Oxfam funding crisis puts 200 UK jobs at risk

By Karen McVeigh

More than 200 UK jobs could be lost at Oxfam, after the charity’s funding plummeted during the coronavirus pandemic.

The threatened UK job cuts are in addition to the loss of almost 1,500 staff roles internationally and the closure of offices in 18 countries, announced by the aid organisation in May.

Oxfam’s funding model has been beset by a series of crises in recent years. Public donations had already fallen due to the Haiti sex abuse scandal, and its UK shops, which provided up to £5m a month, have been shut due to coronavirus.

The trade union Unite, which has 400 members at the organisation, described the threat to jobs as a “tragedy in the fight against global poverty”. It said it believed a third of the charity’s 800 staff at its Oxford headquarters were at risk of losing their jobs.

The job losses, part of a fast-tracked restructuring programme to cut costs by up to £16m, are also expected to hit Oxfam offices in Scotland, Wales, Manchester and Newcastle, as well as the specialist warehouse in Bicester, which supplies water tanks. Oxfam GB currently employs 2,040 people.

The charity’s short-term plan is to focus on protecting communities from Covid-19 and help them recover from a crisis expected to push half a billion more people into poverty.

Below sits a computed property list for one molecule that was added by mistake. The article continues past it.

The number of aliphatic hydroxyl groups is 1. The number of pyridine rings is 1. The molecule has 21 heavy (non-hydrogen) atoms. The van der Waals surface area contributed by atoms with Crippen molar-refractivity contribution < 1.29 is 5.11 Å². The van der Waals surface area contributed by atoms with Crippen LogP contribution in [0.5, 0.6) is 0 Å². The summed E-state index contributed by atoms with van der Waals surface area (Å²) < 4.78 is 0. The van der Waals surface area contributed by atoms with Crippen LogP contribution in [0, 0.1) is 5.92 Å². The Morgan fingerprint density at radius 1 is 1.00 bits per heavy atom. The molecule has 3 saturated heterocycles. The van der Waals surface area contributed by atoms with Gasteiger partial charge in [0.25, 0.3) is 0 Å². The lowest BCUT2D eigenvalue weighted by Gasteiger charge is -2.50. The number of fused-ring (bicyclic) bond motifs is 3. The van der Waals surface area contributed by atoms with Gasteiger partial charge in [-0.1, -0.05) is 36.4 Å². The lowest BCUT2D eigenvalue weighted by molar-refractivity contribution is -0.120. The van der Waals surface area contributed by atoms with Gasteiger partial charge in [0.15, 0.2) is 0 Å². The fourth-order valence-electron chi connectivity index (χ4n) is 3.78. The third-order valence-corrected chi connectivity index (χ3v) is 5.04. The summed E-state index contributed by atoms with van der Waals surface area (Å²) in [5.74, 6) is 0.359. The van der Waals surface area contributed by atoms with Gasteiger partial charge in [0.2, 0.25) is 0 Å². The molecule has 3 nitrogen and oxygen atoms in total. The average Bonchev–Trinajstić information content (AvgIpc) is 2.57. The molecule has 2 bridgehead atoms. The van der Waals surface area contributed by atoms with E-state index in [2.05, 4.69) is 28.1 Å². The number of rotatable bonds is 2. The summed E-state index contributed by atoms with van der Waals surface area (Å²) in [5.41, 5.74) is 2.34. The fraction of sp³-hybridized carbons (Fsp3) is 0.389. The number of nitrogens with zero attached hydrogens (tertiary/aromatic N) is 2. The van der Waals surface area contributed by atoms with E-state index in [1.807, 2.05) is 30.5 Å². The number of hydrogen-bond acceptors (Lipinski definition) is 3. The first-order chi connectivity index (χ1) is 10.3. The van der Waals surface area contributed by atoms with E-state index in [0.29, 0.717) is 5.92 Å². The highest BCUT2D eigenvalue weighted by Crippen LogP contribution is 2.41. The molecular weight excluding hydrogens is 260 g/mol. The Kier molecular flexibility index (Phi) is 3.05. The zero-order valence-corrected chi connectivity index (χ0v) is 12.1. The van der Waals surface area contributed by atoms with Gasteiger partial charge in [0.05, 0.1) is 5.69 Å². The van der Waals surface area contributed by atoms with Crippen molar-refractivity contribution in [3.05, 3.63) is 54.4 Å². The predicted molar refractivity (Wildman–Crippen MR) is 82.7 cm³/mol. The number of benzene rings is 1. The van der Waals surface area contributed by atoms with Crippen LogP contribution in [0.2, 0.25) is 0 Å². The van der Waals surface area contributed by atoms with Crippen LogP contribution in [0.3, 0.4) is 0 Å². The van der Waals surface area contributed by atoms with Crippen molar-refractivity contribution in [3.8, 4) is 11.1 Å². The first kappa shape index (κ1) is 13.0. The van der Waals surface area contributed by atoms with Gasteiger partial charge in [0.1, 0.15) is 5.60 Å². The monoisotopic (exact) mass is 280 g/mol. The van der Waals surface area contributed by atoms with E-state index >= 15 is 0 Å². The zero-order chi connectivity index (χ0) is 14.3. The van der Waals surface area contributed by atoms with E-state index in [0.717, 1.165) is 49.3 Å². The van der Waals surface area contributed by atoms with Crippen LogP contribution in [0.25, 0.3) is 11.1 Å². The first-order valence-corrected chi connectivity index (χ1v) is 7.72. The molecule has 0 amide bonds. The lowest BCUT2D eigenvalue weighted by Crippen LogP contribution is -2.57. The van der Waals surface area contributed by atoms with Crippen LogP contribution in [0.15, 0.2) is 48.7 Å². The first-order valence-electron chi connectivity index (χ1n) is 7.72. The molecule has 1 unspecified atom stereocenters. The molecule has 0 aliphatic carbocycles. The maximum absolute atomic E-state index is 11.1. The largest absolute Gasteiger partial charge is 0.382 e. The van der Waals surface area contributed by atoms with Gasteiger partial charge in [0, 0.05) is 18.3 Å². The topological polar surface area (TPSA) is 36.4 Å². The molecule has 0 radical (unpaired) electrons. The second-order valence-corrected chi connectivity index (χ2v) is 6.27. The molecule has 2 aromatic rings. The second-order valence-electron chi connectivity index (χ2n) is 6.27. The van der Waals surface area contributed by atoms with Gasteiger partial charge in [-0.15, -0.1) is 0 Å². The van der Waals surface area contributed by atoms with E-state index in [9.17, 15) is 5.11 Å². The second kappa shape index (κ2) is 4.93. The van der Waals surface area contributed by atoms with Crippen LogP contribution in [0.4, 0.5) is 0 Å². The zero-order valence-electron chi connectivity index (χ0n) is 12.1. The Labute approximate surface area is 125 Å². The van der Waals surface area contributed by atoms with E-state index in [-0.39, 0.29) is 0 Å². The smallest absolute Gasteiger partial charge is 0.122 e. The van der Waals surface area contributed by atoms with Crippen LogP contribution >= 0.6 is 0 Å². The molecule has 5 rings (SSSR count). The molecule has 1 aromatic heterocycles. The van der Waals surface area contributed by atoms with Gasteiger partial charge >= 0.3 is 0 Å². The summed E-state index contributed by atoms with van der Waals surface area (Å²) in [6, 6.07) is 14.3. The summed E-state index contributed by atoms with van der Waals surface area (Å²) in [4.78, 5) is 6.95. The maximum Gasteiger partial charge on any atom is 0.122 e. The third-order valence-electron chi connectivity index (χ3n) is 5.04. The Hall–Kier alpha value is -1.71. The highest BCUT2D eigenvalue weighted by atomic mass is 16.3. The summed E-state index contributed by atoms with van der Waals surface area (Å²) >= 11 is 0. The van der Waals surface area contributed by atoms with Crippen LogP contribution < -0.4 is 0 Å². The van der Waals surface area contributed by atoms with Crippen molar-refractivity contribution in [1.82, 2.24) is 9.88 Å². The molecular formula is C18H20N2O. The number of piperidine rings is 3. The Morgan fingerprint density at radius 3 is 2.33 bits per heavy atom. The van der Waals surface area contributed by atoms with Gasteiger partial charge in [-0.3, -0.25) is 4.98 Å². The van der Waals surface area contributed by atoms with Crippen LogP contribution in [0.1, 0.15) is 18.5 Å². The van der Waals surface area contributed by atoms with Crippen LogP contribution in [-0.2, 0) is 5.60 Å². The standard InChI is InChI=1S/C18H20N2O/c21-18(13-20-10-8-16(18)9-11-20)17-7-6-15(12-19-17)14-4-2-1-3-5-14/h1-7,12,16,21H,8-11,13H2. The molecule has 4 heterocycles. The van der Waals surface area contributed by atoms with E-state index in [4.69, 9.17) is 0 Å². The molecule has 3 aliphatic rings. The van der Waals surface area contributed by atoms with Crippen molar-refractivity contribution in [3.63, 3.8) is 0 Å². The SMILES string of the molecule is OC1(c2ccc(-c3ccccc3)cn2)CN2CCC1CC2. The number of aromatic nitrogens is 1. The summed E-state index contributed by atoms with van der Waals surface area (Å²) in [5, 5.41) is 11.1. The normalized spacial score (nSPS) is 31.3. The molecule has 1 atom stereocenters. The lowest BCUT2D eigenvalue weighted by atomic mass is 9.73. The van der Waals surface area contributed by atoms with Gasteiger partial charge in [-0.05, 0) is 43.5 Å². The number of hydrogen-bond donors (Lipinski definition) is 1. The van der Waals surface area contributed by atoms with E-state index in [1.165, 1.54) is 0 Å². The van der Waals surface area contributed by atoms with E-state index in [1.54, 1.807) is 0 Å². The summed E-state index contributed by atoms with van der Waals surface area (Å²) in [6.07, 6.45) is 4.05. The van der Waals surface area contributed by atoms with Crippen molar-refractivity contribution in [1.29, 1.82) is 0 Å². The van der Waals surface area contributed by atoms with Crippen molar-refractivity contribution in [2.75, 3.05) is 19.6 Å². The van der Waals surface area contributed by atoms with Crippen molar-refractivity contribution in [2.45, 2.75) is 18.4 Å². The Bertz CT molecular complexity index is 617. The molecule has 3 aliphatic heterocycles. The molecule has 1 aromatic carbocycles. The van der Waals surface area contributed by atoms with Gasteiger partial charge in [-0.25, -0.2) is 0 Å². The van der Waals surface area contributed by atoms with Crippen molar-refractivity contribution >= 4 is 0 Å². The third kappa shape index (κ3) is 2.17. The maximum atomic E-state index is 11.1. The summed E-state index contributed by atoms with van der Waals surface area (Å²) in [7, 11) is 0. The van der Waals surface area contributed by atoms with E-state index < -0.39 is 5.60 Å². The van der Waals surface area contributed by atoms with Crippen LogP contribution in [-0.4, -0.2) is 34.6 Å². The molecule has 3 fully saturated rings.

Danny Sriskandarajah, Oxfam GB chief executive, said: “These strategic changes are long planned but I am sorry to be adding to the concerns of our dedicated and talented staff during this difficult time.

“The financial reality – not least the ongoing and uncertain impact of Covid – requires us to act now to ensure we live within our means. We will continue to consult fully and fairly with staff and their union representatives in reaching a final decision.” 

The charity will prioritise supporting people living in fragile states and focus on shifting power to the global south by working with local partners where possible, he said.

Unite said the funding crisis was the last straw in a series of poor management decisions, compounded by loss of funding from its shops. The union renewed its call for more government support for the not-for-profit sector.

Unite regional officer Jesika Parmar said: “The threatened job losses at Oxfam are a tragedy in the global fight against poverty. Many people don’t realise the extent that Oxfam is a world leader in public health, with dedicated staff who risked their lives to defeat the Ebola outbreaks.”

She added: “Oxfam’s directors have refused our requests to open a voluntary redundancy register; to furlough all staff who were made redundant in the last few months; or suspend the redundancy consultation during furlough. Oxfam should not be making redundancies while it can still use funding from the job retention scheme to pay for 80% of wages.

“Yet they decided to keep on two directors who had already resigned and are advertising externally for roles that could be filled internally.”